What does the word ‘education’ mean? Newman had a very broad conception of what he meant by the word ‘education’, and he resisted the tendency, common in his time as in our own, to reduce its meaning and narrow its scope. When speaking of ‘education’, Newman would sometimes say ‘education in the larger sense’ to emphasise his use of the word.
Newman did not consider ‘education’ something confined either to its more formal moments or to institutional settings.
Education takes place in formal settings, such as lectures, seminars, tutorials, workshops, laboratory experiments; in semiformal settings, such as drama, music making, student journalism, organised sport; and informal settings, such as meal times and social events.
It is not confined to an institutional setting: someone who did not go to university may end up being better formed than someone who did, says Newman.
There is a marked tendency to reduce ‘education’ to the transition of knowledge, to mere training, and hence to impoverish what it stands for. For Newman, ‘education’ is something much broader as it encompasses the whole person.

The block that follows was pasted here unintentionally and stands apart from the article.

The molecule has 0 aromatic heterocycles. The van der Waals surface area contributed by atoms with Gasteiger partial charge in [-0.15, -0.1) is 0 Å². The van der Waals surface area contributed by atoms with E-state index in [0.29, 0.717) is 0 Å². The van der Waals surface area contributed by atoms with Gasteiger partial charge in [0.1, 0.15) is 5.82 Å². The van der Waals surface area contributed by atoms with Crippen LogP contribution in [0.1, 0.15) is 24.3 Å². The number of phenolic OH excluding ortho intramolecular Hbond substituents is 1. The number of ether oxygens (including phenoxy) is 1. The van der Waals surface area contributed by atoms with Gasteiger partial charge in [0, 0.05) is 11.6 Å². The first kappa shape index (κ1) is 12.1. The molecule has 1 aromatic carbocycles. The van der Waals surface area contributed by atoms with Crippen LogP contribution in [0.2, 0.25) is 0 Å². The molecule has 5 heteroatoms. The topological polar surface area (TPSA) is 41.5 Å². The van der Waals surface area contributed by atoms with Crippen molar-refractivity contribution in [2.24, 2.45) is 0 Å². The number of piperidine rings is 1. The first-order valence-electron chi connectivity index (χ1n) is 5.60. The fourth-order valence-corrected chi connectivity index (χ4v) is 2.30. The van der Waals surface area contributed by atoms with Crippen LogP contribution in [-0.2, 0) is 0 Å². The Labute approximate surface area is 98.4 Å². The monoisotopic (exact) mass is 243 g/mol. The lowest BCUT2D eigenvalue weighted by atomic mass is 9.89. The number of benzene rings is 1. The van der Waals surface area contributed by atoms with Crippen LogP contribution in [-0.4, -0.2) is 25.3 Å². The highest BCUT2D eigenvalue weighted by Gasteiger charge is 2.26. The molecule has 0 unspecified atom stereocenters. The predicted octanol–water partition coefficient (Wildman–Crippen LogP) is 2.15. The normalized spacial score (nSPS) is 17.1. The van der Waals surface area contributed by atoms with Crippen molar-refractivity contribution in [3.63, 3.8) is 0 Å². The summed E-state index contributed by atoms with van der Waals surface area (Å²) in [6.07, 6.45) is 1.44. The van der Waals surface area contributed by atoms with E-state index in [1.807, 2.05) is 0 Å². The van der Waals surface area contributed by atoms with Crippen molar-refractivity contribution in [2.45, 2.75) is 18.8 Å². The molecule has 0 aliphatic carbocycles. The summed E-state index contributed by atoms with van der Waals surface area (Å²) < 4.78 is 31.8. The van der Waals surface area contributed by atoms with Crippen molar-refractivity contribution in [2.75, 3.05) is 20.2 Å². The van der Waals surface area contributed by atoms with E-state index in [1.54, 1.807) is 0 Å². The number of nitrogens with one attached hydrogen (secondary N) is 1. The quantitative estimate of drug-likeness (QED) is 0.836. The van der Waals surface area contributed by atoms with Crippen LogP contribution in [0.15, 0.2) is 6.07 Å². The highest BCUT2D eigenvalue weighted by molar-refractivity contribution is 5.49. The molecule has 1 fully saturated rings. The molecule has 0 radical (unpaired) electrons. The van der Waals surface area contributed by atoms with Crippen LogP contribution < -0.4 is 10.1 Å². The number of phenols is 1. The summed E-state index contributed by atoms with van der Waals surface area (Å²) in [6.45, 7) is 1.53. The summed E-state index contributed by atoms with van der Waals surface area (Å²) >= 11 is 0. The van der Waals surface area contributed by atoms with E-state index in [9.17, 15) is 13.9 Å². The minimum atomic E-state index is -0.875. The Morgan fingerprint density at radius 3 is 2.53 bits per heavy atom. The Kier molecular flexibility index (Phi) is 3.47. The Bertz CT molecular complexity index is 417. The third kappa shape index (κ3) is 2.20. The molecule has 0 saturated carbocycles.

In contrast to those who regard knowledge as involving merely an acquisition or a method, Newman views it as a personal possession and a habit of mind, which is why he insists that ‘education is a higher word [than instruction]; it implies an action upon our mental nature, and the formation of a character; it is something individual and permanent’. (Idea of a university)
The concept of paedeia is central to Newman’s thinking, and embraces the total development of the human person.